Click here to view


Pneumocephalus denotes the presence of air within the cranial cavity. It occurs most commonly as a result of trauma. Other causes include tumor, infection and fistulas between intracranial cavity and external air spaces. Iatrogenic pneumocephalus may be a result of intracranial or sinus surgery, ventriculopleural and ventriculo-peritoneal shunting, and lumbar puncture. [2],[3]

Tension pneumocephalus occurs when air enters the extradural or intradural spaces in sufficient volume to exert a mass or pressure effect on the brain, leading to brain herniation.

Tension pneumocephalus can be a neurosurgical emergency when associated with neurological deterioration. [4] The Mount Fuji sign differentiates tension pneumocephalus from nontension pneumocephalus. Extension of air in between the tips of the frontal lobes suggests that the pressure of the subdural air exceeds the surface tension of cerebrospinal fluid between the frontal lobes. [5] In the presence of relevant clinical findings, this sign is an indicator of a neurosurgical emergency.

Mount Fuji is the highest mountain in Japan [Figure 1]f]. It's an active stratovolcano that last erupted in 1707-08. Mount Fuji's exceptionally symmetrical cone, which is snow-capped several months a year, is a well-known symbol of Japan and it is frequently depicted in art and photographs, as well as visited by sightseers and climbers. [6] When there is compression of the frontal lobes by subdural air collections without the characteristic separation of the frontal lobes, it has been described as a "peaking sign," analogous to the Mount Fuji sign.

 
  References Top

1.
Michel SJ. The Mount Fuji sign. Radiology 2004;232:449-50.  Back to cited text no. 1
    
2.
Vanhoenacker FM, Herz R, Vandervliet EJ, Parizel PM. The Mount Fuji sign in tension pneumocephalus. JBR-BTR 2008;91:175.  Back to cited text no. 2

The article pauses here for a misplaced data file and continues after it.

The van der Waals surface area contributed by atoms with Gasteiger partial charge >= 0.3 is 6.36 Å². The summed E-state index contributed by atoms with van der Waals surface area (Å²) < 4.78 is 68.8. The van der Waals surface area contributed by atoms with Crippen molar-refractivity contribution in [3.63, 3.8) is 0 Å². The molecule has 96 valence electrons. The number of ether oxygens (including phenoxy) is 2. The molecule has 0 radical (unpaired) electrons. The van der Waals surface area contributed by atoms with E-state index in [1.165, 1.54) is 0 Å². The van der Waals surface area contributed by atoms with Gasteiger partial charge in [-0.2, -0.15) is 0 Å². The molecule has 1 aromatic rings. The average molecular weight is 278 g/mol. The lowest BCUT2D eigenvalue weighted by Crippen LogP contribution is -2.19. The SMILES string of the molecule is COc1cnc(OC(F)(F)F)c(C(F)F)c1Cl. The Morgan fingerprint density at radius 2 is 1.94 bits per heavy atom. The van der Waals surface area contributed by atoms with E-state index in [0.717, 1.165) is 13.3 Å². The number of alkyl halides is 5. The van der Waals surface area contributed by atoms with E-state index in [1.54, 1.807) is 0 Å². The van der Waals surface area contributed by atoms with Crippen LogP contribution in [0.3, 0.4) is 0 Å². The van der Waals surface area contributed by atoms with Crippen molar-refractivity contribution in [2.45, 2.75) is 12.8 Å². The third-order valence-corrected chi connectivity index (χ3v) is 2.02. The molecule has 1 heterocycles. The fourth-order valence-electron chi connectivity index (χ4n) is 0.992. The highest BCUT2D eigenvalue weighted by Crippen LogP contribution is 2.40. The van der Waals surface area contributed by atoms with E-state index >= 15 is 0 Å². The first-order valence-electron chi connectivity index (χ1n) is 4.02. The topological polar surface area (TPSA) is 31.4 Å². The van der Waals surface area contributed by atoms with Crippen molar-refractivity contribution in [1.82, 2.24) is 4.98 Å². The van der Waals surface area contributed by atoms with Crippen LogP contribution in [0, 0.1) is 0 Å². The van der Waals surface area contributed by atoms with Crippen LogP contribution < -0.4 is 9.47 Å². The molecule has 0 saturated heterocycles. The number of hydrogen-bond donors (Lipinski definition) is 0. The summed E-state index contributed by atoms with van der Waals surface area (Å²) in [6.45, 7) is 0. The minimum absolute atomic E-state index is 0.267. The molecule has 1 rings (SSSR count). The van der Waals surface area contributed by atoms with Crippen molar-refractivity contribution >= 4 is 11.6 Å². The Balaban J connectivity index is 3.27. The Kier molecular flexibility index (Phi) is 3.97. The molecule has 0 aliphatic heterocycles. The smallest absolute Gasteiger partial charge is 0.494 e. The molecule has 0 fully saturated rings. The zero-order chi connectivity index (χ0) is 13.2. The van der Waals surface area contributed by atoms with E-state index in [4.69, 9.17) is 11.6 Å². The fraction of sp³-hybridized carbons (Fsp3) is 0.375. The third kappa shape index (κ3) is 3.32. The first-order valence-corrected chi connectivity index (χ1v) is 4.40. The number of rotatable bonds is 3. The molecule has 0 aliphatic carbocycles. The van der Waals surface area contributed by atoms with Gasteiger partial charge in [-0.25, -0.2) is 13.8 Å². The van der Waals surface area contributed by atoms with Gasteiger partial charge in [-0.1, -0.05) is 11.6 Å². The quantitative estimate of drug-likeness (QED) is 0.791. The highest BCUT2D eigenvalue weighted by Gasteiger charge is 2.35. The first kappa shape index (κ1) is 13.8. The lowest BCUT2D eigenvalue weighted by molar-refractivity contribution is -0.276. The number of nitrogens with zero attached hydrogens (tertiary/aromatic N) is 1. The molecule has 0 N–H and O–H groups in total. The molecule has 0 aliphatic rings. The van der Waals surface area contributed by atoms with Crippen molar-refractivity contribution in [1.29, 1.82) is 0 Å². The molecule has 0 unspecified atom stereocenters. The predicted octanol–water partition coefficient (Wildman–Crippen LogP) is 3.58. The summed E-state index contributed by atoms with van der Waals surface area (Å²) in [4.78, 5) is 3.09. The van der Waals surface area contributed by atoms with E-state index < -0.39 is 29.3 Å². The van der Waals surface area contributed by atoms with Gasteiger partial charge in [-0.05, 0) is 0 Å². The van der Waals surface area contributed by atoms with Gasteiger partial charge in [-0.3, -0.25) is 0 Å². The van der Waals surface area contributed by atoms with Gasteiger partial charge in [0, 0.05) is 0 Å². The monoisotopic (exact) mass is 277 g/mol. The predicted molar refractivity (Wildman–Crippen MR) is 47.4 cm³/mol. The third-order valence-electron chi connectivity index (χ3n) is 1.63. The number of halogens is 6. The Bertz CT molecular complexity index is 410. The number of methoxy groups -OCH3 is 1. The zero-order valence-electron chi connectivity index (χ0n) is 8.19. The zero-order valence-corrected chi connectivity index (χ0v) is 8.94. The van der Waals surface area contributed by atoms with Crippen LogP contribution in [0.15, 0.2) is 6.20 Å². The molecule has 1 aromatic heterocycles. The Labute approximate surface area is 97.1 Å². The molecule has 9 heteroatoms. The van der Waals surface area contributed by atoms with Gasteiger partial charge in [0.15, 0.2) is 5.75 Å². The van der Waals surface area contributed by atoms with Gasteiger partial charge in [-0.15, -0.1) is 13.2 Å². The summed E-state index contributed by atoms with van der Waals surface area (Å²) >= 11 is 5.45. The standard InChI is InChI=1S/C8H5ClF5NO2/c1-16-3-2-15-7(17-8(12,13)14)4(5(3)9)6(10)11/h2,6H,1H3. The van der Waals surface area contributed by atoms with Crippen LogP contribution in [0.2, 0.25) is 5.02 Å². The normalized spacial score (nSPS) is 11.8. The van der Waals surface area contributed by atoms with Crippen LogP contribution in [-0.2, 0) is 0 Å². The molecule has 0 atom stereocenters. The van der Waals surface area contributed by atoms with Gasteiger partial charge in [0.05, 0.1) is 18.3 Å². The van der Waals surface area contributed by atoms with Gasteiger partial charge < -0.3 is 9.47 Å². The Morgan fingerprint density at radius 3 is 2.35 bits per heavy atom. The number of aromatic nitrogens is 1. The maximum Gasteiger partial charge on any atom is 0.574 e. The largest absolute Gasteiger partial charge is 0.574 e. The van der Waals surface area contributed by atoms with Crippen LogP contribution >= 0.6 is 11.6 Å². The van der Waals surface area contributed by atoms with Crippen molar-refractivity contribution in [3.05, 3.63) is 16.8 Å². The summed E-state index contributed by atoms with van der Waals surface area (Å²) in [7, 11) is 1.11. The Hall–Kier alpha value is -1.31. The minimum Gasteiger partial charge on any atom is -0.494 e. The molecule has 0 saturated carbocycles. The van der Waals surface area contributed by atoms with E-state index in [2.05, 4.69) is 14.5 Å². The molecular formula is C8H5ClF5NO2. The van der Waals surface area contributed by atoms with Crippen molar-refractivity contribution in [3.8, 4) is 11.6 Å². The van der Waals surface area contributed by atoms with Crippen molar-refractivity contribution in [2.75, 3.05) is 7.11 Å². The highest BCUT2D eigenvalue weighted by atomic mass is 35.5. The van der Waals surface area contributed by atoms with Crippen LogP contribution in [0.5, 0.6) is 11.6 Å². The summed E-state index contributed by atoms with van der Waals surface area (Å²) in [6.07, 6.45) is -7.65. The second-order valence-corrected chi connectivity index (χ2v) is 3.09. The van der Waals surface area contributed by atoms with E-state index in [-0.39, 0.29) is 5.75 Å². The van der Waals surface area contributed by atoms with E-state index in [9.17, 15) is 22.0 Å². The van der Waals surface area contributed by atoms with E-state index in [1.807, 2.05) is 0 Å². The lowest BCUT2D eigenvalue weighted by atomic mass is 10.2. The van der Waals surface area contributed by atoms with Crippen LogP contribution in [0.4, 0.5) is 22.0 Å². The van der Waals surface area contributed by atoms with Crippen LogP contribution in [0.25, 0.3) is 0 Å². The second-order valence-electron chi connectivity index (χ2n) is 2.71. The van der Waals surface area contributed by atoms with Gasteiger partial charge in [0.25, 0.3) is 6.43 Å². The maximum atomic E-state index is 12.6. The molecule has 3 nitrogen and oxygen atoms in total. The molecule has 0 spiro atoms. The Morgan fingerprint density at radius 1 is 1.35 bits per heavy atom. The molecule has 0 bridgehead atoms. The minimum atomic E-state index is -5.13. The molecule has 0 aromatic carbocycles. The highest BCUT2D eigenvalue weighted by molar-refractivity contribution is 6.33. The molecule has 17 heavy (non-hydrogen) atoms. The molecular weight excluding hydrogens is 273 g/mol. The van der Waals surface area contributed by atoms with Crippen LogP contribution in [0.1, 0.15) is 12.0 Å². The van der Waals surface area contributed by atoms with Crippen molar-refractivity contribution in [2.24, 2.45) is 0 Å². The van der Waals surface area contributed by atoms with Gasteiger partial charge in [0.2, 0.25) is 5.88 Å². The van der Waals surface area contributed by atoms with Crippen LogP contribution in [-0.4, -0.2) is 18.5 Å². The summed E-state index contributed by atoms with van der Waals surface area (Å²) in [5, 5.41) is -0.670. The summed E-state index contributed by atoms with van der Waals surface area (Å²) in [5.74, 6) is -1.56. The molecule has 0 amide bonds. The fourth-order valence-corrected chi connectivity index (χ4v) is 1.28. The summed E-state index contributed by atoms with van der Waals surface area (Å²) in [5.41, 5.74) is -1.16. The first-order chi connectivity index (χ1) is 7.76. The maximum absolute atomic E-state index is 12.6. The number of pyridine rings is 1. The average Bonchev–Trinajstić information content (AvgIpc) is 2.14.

3.
Campanelli J, Odland R. Management of tension pneumocephalus caused by endoscopic sinus surgery. Otolaryngol Head Neck Surg 1997;116:247-50.  Back to cited text no. 3
    
4.
Por YC, Barcelo CR, Salyer KE. Extradural tension pneumocephalus after posterior cranial vault remodeling for ventriculoperitoneal shunt-induced craniosynostosis. J Craniofac Surg 2005;16:504-8.  Back to cited text no. 4
    
5.
Ishiwata Y, Fujitsu K, Sekino T, Fujino H, Kubokura T, Tsubone K, et al. Subdural tension pneumocephalus following surgery for chronic subdural hematoma. J Neurosurg 1988;68:58-61.  Back to cited text no. 5
    
6.
Available from: http://www.en.wikipedia.org/wiki/Mount_Fuji [Last accessed on 2014 Dec 17].  Back to cited text no. 6
    


    Figures

  [Figure 1]



 

Top
 
 
  Search
 
Similar in PUBMED
   Search Pubmed for
   Search in Google Scholar for
 Related articles
Access Statistics
Email Alert *
Add to My List *
* Registration required (free)

 
  In this article
Abstract
References
Article Figures

 Article Access Statistics
    Viewed1412    
    Printed20    
    Emailed0    
    PDF Downloaded85    
    Comments [Add]    

Recommend this journal


[TAG2]
[TAG3]
[TAG4]